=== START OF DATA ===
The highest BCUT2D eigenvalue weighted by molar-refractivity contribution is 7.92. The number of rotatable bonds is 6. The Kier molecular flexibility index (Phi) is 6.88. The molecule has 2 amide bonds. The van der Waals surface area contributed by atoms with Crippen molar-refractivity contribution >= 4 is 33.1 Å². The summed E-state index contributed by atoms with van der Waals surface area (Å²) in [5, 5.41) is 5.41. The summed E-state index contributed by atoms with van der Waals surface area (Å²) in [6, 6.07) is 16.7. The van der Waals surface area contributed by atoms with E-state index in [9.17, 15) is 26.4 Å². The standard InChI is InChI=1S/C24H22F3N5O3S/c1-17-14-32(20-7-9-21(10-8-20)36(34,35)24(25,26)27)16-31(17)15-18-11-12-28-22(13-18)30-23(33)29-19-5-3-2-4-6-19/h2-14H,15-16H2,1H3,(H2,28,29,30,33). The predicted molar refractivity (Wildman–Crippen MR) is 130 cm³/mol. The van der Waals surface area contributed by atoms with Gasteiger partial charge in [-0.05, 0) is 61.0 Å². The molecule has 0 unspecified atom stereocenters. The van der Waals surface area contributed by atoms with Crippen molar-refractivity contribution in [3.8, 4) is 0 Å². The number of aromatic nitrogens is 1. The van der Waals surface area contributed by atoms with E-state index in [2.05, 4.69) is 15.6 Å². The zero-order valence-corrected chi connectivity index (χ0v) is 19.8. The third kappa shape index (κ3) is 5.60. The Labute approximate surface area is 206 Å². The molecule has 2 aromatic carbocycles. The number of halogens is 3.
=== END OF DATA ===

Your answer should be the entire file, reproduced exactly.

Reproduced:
The highest BCUT2D eigenvalue weighted by molar-refractivity contribution is 7.92. The number of rotatable bonds is 6. The Kier molecular flexibility index (Phi) is 6.88. The molecule has 2 amide bonds. The van der Waals surface area contributed by atoms with Crippen molar-refractivity contribution >= 4 is 33.1 Å². The summed E-state index contributed by atoms with van der Waals surface area (Å²) in [5, 5.41) is 5.41. The summed E-state index contributed by atoms with van der Waals surface area (Å²) in [6, 6.07) is 16.7. The van der Waals surface area contributed by atoms with E-state index in [9.17, 15) is 26.4 Å². The standard InChI is InChI=1S/C24H22F3N5O3S/c1-17-14-32(20-7-9-21(10-8-20)36(34,35)24(25,26)27)16-31(17)15-18-11-12-28-22(13-18)30-23(33)29-19-5-3-2-4-6-19/h2-14H,15-16H2,1H3,(H2,28,29,30,33). The predicted molar refractivity (Wildman–Crippen MR) is 130 cm³/mol. The van der Waals surface area contributed by atoms with Gasteiger partial charge in [-0.05, 0) is 61.0 Å². The molecule has 0 unspecified atom stereocenters. The van der Waals surface area contributed by atoms with Crippen molar-refractivity contribution in [3.8, 4) is 0 Å². The number of aromatic nitrogens is 1. The van der Waals surface area contributed by atoms with E-state index in [2.05, 4.69) is 15.6 Å². The zero-order valence-corrected chi connectivity index (χ0v) is 19.8. The third kappa shape index (κ3) is 5.60. The Labute approximate surface area is 206 Å². The molecule has 2 aromatic carbocycles. The number of halogens is 3.